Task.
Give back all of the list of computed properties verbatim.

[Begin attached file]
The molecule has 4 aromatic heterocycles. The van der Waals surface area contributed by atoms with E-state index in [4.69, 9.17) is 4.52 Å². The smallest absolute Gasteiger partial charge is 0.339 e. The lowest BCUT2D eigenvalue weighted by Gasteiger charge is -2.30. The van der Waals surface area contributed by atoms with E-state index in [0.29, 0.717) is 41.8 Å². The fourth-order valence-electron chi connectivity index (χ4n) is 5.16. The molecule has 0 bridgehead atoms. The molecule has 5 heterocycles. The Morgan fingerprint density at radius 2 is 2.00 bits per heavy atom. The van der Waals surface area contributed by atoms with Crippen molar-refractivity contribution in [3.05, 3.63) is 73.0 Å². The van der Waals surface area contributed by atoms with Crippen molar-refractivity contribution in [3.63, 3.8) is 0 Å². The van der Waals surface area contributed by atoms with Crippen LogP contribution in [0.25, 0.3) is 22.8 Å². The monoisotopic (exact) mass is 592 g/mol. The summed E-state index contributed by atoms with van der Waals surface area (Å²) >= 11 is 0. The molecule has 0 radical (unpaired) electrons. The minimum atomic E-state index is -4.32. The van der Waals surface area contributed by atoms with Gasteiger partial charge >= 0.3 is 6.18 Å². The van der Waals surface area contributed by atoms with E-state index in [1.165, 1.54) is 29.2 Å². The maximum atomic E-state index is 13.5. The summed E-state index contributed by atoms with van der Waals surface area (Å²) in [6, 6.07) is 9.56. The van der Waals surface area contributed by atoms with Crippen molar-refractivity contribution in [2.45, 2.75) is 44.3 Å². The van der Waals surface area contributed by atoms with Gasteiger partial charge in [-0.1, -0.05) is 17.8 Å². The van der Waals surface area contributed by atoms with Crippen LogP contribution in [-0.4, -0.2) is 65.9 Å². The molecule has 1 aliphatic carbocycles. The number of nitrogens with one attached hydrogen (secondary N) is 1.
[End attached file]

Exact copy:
The molecule has 4 aromatic heterocycles. The van der Waals surface area contributed by atoms with E-state index in [4.69, 9.17) is 4.52 Å². The smallest absolute Gasteiger partial charge is 0.339 e. The lowest BCUT2D eigenvalue weighted by Gasteiger charge is -2.30. The van der Waals surface area contributed by atoms with E-state index in [0.29, 0.717) is 41.8 Å². The fourth-order valence-electron chi connectivity index (χ4n) is 5.16. The molecule has 0 bridgehead atoms. The molecule has 5 heterocycles. The Morgan fingerprint density at radius 2 is 2.00 bits per heavy atom. The van der Waals surface area contributed by atoms with Crippen molar-refractivity contribution in [3.05, 3.63) is 73.0 Å². The van der Waals surface area contributed by atoms with Crippen molar-refractivity contribution in [3.63, 3.8) is 0 Å². The van der Waals surface area contributed by atoms with Crippen LogP contribution in [0.25, 0.3) is 22.8 Å². The monoisotopic (exact) mass is 592 g/mol. The summed E-state index contributed by atoms with van der Waals surface area (Å²) >= 11 is 0. The molecule has 0 radical (unpaired) electrons. The minimum atomic E-state index is -4.32. The van der Waals surface area contributed by atoms with Gasteiger partial charge >= 0.3 is 6.18 Å². The van der Waals surface area contributed by atoms with E-state index in [1.165, 1.54) is 29.2 Å². The maximum atomic E-state index is 13.5. The summed E-state index contributed by atoms with van der Waals surface area (Å²) in [6, 6.07) is 9.56. The van der Waals surface area contributed by atoms with Crippen molar-refractivity contribution in [2.45, 2.75) is 44.3 Å². The van der Waals surface area contributed by atoms with Gasteiger partial charge in [-0.1, -0.05) is 17.8 Å². The van der Waals surface area contributed by atoms with Crippen LogP contribution in [-0.4, -0.2) is 65.9 Å². The molecule has 1 aliphatic carbocycles. The number of nitrogens with one attached hydrogen (secondary N) is 1.